Sport Hurling

Wednesday 21 February 2018

We must become cheetahs to catch 'big cats'

Declan Hannon
Declan Hannon
Cliona Foley

Cliona Foley

WATCHING a wildlife documentary recently got Declan Hannon thinking about the hurling kingdom's pecking order and Limerick's place in it. Cheetahs, he reckons, that's what Limerick have to become.

Okay, so they mightn't have the size or strength of hurling's 'big cats' (and we're not just talking Kilkenny here), but take a look at cheetahs, he suggests.

The world's fastest land animal can take down far bigger and stronger prey by using their speed, agility and tactical nous and that, he reckons, will be the key to Limerick ascension up the hurling ladder.

They're pretty far down at present; without a win in the Munster Championship since their famous trilogy with Tipperary in 2007, when Hannon, a wide-eyed 14-year-old, watched them go all the way to the All-Ireland final.

The county was subsequently sundered with a player strike during Justin McCarthy's tenure and needed the intervention of Donal O'Grady to put them back on a firm footing in 2011.

Hannon, not 21 until November, mercifully comes from a generation unaffected by that schism, but, and not for the first time, one that is also heavily burdened with local expectations.

Limerick's three All-Ireland U-21 titles in a row from 2000-02 promised future senior glory that never transpired and Hannon is emblematic of the latest seam of underage talent that has still to prove itself.


While the county was mired in a hurling crisis in 2010, he was a pivotal player on the Ardscoil Ris team that made history, the first Limerick school to win the Harty Cup (Munster 'A' schools) title since 1993, following an epic three-game battle with reigning All-Ireland champions Thurles CBS.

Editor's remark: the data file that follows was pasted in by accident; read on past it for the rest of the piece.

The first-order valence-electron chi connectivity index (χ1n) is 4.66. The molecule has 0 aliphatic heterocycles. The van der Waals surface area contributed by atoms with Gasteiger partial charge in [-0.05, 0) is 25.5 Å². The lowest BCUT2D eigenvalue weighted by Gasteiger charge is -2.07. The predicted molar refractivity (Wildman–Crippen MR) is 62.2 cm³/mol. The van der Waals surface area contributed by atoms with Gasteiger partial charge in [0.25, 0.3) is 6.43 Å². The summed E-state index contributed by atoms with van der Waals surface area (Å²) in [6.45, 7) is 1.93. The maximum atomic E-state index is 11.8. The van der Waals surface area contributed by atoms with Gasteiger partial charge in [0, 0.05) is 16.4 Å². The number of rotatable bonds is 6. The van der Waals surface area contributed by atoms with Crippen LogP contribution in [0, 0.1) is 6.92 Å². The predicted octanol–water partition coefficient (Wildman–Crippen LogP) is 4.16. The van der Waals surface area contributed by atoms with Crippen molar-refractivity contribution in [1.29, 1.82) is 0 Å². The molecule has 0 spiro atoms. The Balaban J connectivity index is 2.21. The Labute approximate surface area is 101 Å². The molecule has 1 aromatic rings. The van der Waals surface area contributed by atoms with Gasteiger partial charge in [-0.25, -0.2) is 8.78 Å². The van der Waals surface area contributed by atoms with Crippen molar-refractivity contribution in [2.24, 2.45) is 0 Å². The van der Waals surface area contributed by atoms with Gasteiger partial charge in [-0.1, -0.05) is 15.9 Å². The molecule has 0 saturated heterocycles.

When he started in Ardscoil, it was still a rugby stronghold (Paul O'Connell is a past pupil), but an influx of hurling-obsessed teachers, including Limerick's Niall Moran, changed that, and a year later they retained their Harty title, no mean feat.

Those teams featured some talented kids from across the border (like Cathal McInerney and Jamie Shanahan) but were largely home-grown and Hannon, Kevin Downes and Shane Dowling, in particular, were quickly thrown into senior service with Limerick.

When John Mullane's late second goal pipped Limerick in the 2011 Munster semi-final he was at home, gnawing his Irish books in frustration.

O'Grady had used him in two league games, but insisted he concentrated on his Leaving Cert that summer.

Once it was over he rejoined them for their back-door run to the quarter-finals, where a Ryan O'Dwyer hat-trick for Dublin finally did for them.

His quick promotion to the senior ranks meant he ended up playing alongside his schoolteacher Moran – so, what was the protocol there?

"I called him Rooster because that's his nickname!" Hannon chuckles. "But in the school of course it was all 'Mr Moran'.

"I wasn't the only one. Kevin Downes, Shane Dowling, Mark Carmody and Alan Dempsey were all in school too under Niall and he was a great help to us. He definitely got the best out of us in school and was the first coach I really looked up to."

But those halcyon days were still imperfect because they lost both of those All-Ireland schools finals to Kilkenny nursery St Kieran's.

"The Harty was the be-all and end-all for us until we realised the All-Ireland was possible as well," Hannon reflects. "We should have won the second year, lost by two points with a last-minute goal. Cillian Buckley was playing for them."

In truth, Hannon's young hurling career since has been a litany of lost opportunities which his laid-back personality and boyish enthusiasm belies. He was only 16 when he was part of the Adare team, managed by Ger O'Loughlin, who won a Limerick senior title and reached a Munster club semi-final against Newtownshandrum.

"I thought it would be all rosy in the garden after that," he admits. "Ger was excellent, he brought a lot of young lads into that team and brought everyone in Adare on a lot. But we haven't won since. We got to the county final again last year and lost to Kilmallock, but were lucky really."

He has lost two more finals, of greater status.